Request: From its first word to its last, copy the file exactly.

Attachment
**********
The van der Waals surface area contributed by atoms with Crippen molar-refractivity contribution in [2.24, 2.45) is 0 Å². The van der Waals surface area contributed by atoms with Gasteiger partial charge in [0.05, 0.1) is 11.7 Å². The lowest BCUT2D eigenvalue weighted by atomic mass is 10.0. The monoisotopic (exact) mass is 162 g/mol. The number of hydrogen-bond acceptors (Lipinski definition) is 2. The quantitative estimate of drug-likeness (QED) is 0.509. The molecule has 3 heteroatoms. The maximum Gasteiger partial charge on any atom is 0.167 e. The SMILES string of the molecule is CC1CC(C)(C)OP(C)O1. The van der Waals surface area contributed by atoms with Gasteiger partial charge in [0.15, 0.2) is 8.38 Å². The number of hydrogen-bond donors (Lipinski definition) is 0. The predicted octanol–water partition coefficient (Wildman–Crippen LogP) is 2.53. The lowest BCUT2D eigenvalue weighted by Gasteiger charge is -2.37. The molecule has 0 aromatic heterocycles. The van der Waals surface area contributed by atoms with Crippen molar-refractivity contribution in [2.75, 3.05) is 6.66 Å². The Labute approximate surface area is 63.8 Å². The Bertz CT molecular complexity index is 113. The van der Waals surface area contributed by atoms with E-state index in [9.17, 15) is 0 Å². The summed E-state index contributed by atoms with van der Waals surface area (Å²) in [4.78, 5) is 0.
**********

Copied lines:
The van der Waals surface area contributed by atoms with Crippen molar-refractivity contribution in [2.24, 2.45) is 0 Å². The van der Waals surface area contributed by atoms with Gasteiger partial charge in [0.05, 0.1) is 11.7 Å². The lowest BCUT2D eigenvalue weighted by atomic mass is 10.0. The monoisotopic (exact) mass is 162 g/mol. The number of hydrogen-bond acceptors (Lipinski definition) is 2. The quantitative estimate of drug-likeness (QED) is 0.509. The molecule has 3 heteroatoms. The maximum Gasteiger partial charge on any atom is 0.167 e. The SMILES string of the molecule is CC1CC(C)(C)OP(C)O1. The van der Waals surface area contributed by atoms with Gasteiger partial charge in [0.15, 0.2) is 8.38 Å². The number of hydrogen-bond donors (Lipinski definition) is 0. The predicted octanol–water partition coefficient (Wildman–Crippen LogP) is 2.53. The lowest BCUT2D eigenvalue weighted by Gasteiger charge is -2.37. The molecule has 0 aromatic heterocycles. The van der Waals surface area contributed by atoms with Crippen molar-refractivity contribution in [2.75, 3.05) is 6.66 Å². The Labute approximate surface area is 63.8 Å². The Bertz CT molecular complexity index is 113. The van der Waals surface area contributed by atoms with E-state index in [9.17, 15) is 0 Å². The summed E-state index contributed by atoms with van der Waals surface area (Å²) in [4.78, 5) is 0.